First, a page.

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  particular the term of the RHS may refer to earlier local entities
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  from the auxiliary context, or hypothetical parameters from the
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  target context.  The result is the newly defined term (which is
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  always a fixed variable with exactly the same name as specified for
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  the LHS), together with an equational theorem that states the
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  definition as a hypothetical fact.
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  Unless an explicit name binding is given for the RHS, the resulting
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  fact will be called @{text "b_def"}.  Any given attributes are
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  applied to that same fact --- immediately in the auxiliary context
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  \emph{and} in any transformed versions stemming from target-specific
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  policies or any later interpretations of results from the target
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  context (think of @{command locale} and @{command interpretation},
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  for example).  This means that attributes should be usually plain
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  declarations such as @{attribute simp}, while non-trivial rules like
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  @{attribute simplified} are better avoided.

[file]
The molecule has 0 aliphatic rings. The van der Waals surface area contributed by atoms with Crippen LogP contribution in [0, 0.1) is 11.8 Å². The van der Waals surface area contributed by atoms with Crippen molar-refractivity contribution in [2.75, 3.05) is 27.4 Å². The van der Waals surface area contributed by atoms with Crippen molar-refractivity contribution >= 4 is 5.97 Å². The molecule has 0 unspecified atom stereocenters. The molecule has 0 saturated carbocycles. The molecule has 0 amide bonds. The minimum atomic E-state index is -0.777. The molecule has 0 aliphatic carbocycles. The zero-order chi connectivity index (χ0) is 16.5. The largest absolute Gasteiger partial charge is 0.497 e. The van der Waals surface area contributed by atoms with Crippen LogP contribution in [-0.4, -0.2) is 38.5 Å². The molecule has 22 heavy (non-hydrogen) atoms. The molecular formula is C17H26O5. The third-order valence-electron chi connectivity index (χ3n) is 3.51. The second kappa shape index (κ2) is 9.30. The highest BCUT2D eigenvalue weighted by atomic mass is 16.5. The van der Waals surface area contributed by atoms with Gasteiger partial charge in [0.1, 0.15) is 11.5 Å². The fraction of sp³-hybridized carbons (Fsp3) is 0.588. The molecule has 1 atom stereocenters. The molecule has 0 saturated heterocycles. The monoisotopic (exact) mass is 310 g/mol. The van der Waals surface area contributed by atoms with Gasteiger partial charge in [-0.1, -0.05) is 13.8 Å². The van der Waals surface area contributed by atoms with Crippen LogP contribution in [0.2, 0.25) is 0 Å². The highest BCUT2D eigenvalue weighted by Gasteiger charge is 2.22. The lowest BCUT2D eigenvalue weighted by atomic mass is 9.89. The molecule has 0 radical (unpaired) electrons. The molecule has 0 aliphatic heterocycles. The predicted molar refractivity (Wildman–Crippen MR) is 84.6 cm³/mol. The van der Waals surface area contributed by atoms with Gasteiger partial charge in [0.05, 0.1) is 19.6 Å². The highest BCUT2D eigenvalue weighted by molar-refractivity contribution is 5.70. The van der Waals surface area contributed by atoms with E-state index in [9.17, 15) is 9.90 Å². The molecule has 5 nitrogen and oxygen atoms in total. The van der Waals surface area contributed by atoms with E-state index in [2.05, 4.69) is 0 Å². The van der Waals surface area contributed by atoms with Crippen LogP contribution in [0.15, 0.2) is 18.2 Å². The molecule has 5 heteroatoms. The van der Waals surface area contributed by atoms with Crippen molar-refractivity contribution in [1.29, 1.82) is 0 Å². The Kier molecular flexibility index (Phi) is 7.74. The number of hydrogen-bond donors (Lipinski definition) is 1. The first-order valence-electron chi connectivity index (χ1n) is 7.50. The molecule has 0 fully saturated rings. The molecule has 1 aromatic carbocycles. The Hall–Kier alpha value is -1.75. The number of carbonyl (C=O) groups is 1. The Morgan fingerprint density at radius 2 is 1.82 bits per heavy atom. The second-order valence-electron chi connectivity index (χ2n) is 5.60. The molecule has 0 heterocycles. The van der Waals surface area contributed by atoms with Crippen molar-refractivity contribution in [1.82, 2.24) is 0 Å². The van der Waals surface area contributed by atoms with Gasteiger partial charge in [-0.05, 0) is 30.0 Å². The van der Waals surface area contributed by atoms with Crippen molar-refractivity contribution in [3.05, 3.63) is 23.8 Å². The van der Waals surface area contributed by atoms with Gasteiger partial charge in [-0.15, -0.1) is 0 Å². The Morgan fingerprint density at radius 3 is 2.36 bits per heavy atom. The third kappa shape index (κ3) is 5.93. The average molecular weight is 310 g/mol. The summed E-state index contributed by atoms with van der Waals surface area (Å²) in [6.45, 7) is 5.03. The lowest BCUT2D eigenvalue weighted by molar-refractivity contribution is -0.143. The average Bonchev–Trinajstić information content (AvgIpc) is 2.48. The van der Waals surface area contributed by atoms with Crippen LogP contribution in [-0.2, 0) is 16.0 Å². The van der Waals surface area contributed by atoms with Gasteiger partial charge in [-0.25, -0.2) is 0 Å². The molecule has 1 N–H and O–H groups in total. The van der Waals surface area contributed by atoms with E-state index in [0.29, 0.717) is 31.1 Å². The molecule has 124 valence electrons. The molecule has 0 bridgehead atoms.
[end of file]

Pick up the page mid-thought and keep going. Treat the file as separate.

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  \item @{ML Local_Theory.note}~@{text "(a, ths) lthy"} is
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  analogous to @{ML Local_Theory.define}, but defines facts instead of
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  terms.  There is also a slightly more general variant @{ML
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  Local_Theory.notes} that defines several facts (with attribute
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  expressions) simultaneously.
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  This is essentially the internal version of the @{command lemmas}
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  command, or @{command declare} if an empty name binding is given.
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  \end{description}
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*}
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section {* Morphisms and declarations \label{sec:morphisms} *}
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text {* FIXME
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  \medskip See also \cite{Chaieb-Wenzel:2007}.
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*}
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end